Food is a basic, universal requirement in all areas of our lives. As well as being a biological necessity and a fundamental right, it is a highly important economic issue, it represents a daily source of enjoyment and pleasure, and it is used for ritual celebrations and everyday get-togethers in all cultures. It is also an element that underpins and reproduces social inequalities on a local and global scale. For these reasons, and as demonstrated by various historical episodes, food holds huge potential for catalysing profound social change.
The food we eat has an impact on our well-being, on our health and on our planet. Did you know that six out of ten diseases are linked to food? Or that food production accounts for between a quarter and a third of greenhouse gas emissions? Or that increasing the amount of plant-based foods in your diet is one of the most powerful individual actions you can take to combat the climate emergency?
For the sake of our health and the planet’s ecological sustainability, a transition towards sustainable food must be made. This can be achieved if, in the coming decades, we double our consumption of healthy, sustainable foods, such as fruit, vegetables, legumes, nuts and seeds, while prioritising local, ecological production. It will also be necessary to significantly reduce our consumption of added sugars and saturated fats, as well as animal protein – especially red meat – while prioritising meat that comes from extensive organic livestock farming.
The transition towards sustainable, healthy food also involves being aware of the origins of the food we eat and how it was produced. Therefore, consuming foods produced with fewer toxic agricultural chemicals and closer to home is fundamental. As far as possible, it is important to prioritise local, agroecological production, with fresh, seasonal products, and buy from municipal markets, local shops, consumer cooperatives and farmers’ markets.
The right to sustainable food
It is essential that we guarantee the right to decent food on a global scale and combat food insecurity and poverty. Barcelona is working to guarantee the right to food, especially within the framework of the Network for the Right to Food and the Alimenta programme, launched by Barcelona City Council’s Area of Social Rights as an umbrella for the city’s existing initiatives in this field. What are we working on?
Guaranteeing access to quality food that fulfils energy and nutritional needs. It is therefore essential to include fresh, seasonal, local, organic and agroecological food as much as possible when designing food initiatives.
Obesity affects around 13% of children aged from 8 to 9. Obesity rates are higher in schools in underprivileged neighbourhoods and in districts where socio-economic indicators are below the city average. It is also more common among young children who eat alone and who do not have school dinners, or those who eat while watching screens.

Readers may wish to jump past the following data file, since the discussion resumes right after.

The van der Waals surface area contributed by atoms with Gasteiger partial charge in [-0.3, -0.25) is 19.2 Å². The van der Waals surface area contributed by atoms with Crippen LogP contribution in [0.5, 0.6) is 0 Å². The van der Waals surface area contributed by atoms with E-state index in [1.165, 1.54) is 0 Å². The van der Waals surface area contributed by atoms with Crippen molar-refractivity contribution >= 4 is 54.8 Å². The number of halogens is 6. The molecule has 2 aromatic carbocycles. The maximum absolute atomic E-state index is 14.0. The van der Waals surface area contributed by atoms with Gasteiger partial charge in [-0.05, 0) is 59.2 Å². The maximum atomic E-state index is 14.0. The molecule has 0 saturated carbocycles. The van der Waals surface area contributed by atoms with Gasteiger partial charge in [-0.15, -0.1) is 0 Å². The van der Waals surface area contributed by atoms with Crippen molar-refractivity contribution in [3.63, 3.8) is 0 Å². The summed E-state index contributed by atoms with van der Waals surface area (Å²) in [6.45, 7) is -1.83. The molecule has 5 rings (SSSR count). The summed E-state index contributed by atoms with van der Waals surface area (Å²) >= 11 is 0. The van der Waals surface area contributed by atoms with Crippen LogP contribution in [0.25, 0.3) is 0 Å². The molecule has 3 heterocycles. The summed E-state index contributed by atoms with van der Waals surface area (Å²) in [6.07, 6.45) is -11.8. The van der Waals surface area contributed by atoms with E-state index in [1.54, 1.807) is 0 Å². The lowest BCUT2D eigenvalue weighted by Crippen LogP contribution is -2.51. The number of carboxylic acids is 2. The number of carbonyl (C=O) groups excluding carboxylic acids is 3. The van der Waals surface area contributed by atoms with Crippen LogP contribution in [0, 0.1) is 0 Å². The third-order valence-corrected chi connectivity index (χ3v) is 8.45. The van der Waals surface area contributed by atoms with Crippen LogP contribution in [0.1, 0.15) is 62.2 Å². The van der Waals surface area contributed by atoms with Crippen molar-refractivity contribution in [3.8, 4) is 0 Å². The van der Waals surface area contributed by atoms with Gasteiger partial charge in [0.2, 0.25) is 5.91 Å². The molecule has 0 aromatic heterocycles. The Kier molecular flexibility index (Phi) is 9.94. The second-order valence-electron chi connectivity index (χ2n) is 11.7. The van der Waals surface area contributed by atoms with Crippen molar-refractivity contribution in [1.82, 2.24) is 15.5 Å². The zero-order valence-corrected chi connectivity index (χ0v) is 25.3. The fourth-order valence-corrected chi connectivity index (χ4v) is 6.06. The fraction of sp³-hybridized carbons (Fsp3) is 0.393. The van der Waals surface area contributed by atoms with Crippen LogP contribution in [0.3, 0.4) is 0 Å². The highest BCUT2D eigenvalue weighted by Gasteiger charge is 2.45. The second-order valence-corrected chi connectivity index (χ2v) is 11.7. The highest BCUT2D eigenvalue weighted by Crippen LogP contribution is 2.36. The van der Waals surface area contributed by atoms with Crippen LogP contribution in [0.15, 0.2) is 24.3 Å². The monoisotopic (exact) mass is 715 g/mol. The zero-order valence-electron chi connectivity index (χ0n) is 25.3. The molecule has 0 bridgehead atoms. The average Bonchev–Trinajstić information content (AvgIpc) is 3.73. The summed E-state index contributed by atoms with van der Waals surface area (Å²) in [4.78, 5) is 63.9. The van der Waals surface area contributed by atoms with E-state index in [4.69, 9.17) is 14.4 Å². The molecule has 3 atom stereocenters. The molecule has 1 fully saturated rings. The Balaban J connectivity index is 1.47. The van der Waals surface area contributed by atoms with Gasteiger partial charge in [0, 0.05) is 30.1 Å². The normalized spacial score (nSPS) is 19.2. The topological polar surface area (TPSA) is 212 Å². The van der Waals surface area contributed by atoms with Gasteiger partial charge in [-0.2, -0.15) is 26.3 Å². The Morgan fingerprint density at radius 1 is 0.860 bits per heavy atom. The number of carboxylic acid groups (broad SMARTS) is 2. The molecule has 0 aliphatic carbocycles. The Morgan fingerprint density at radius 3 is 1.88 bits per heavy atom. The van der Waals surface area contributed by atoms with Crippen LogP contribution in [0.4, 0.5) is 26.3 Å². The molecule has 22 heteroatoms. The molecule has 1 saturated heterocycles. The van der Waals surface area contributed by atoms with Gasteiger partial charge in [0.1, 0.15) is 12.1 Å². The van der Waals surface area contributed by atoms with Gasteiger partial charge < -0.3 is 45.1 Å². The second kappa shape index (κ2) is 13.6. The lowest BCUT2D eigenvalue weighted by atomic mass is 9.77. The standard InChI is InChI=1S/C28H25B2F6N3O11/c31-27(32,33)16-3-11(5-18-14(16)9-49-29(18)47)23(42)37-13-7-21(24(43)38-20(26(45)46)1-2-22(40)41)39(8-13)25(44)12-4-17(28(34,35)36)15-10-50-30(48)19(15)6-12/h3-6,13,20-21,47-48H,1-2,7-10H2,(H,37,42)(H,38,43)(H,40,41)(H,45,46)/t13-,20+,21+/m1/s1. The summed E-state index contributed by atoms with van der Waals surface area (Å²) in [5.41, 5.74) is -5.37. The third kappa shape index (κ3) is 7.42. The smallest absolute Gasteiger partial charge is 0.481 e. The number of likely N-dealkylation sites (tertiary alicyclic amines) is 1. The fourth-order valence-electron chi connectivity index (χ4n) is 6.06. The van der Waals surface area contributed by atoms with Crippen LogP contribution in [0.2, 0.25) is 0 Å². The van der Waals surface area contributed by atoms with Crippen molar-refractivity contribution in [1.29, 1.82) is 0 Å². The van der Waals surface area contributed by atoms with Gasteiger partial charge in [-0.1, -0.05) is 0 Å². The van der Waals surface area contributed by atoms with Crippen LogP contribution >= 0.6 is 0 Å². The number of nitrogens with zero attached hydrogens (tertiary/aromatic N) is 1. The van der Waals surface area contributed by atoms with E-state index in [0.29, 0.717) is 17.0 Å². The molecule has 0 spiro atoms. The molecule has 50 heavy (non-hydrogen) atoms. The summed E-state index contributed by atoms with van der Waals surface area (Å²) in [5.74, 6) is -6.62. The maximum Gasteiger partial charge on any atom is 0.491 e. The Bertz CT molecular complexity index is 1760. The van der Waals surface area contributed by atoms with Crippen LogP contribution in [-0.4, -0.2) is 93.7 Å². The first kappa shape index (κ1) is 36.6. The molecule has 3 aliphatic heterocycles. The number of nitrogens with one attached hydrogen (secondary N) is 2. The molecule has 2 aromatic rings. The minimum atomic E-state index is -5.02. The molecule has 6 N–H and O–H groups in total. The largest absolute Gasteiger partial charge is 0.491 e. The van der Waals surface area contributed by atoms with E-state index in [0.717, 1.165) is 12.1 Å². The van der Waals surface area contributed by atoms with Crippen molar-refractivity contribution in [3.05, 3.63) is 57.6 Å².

Barcelona’s sustainable school canteens are a clear example of how to guarantee and democratise sustainable food from childhood, while overcoming socio-economic differences.
Supporting community projects based on equality and reciprocity, with no distinction based on socio-economic status. These include community initiatives like community kitchens, shops and consumer cooperatives created from the experience of people in situations of vulnerability, where they are the protagonists and take part in decision-making.
Offering support to organisations that provide an immediate, urgent response to situations where there is a lack of access to food, by distributing excess food or donations among vulnerable groups.
Encouraging inclusion and personal and social autonomy, making sure people can choose what food they buy and where. For this reason, progress needs to be made towards a model based on guaranteed income, and food aid initiatives must be reserved for exceptional situations. It is important to avoid solving the food poverty issue exclusively through the donation of excess food that would have been wasted; the leftovers in an inefficient system must be managed by everyone, not just redirected to the most vulnerable groups.
The sustainable food test
Is what I eat healthy? Who made what I’m eating? How much meat should I eat per week? How many bags of plastic food packaging do I throw out each week? Take the sustainable food test and learn how the way you eat can change the world!
Barcelona City Council and a team of various professionals linked to the world of food, restaurants and design, among other sectors, have created the Seasonal Menus: a series of gastronomic proposals that incorporate sustainable food principles and include indicators and culinary techniques to guide restaurants towards offering a sustainable, healthy, seasonal menu.